In Middle Ages Europe, the wearing of a brooch was very fashionable, with the buckle pinned at the neck as a fastener. Medieval brooches were modelled in different shapes, with designs raging from simple to more elaborate ones, as seen on this fine example. Some brooches would have been inscribed with religious or devotional preyers, or with messages referring to love and friendship. Popular gemstones used to decorate such miniature piece of jewellery were usually pearls, amber, corral or jet, as they were easily sourced in Europe. Royalty and nobility would have worn jewellery produced from silver or gold with gemstones to display their wealth. Many piece of Medieval jewellery have been recovered featuring clasped hands, either as a symbol of marriage or, as seen on this fine brooch, as a symbol of faith and devotion. Some more elaborate brooches of this type show the hands placed in such a position that would suggest they may have held small gemstones or pearls.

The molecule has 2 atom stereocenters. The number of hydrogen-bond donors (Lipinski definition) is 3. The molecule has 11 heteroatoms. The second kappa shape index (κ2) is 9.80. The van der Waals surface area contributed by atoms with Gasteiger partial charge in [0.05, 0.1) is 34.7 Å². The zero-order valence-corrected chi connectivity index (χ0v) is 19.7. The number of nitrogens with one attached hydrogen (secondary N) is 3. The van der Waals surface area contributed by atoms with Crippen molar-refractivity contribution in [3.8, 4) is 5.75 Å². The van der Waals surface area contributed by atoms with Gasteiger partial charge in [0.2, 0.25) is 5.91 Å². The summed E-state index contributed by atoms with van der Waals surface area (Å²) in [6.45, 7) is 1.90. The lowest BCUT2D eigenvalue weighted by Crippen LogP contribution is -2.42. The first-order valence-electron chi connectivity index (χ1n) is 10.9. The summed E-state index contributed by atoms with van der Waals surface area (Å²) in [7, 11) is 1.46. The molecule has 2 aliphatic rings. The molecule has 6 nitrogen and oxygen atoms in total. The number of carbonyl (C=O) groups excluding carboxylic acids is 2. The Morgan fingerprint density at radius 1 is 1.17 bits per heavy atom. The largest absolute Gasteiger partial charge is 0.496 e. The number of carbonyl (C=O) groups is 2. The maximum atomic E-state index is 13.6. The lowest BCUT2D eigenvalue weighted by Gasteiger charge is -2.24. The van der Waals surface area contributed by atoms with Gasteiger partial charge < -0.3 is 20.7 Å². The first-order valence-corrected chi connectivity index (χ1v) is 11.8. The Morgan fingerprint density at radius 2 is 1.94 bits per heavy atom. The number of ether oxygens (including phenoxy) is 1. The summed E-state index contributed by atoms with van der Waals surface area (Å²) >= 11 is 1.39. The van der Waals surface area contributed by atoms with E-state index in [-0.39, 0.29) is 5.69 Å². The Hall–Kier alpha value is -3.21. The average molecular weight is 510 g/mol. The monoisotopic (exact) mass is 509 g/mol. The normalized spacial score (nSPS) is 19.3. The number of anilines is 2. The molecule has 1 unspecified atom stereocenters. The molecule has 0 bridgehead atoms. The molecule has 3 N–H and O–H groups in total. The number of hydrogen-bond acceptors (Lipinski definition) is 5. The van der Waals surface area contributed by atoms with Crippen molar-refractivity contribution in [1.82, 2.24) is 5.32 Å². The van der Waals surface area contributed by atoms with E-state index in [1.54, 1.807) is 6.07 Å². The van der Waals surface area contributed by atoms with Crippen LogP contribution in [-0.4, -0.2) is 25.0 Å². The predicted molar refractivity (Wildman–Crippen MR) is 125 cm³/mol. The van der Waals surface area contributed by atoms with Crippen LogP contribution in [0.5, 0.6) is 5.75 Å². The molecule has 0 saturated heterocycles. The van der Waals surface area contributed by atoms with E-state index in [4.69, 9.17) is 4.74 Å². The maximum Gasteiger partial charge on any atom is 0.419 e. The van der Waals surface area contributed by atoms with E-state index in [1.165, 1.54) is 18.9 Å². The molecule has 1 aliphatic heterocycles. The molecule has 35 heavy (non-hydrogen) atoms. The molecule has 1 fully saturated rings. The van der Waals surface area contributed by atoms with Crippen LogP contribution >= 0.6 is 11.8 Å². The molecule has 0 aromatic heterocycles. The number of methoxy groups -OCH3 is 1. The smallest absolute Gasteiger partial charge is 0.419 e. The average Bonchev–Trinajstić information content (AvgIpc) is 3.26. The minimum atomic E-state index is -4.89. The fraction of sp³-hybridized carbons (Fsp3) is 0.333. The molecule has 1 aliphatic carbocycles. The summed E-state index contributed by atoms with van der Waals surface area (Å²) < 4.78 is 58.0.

Late Medieval Silver Praying Hands Brooch
A stunning Late Medieval silver-gilt brooch featuring a circular shape with the slightly pointed top ending in a pair of clasped hands in prayer. The brooch’s hoop has been further enriched by a geometrical decoration, consisting of alternating squares, rendered in low relief. A free moving pin is attached to the side of the brooch by a loop. The back of the brooch is unadorned. This brooch is a more elaborate version of the popular annular brooch type, recovered since Anglo-Saxon times.
Provenance: From a private Wiltshire jewellery collection; acquired on the UK and European art markets between 1986 and 1994.
Condition: Excellent Condition, some loss of gilding.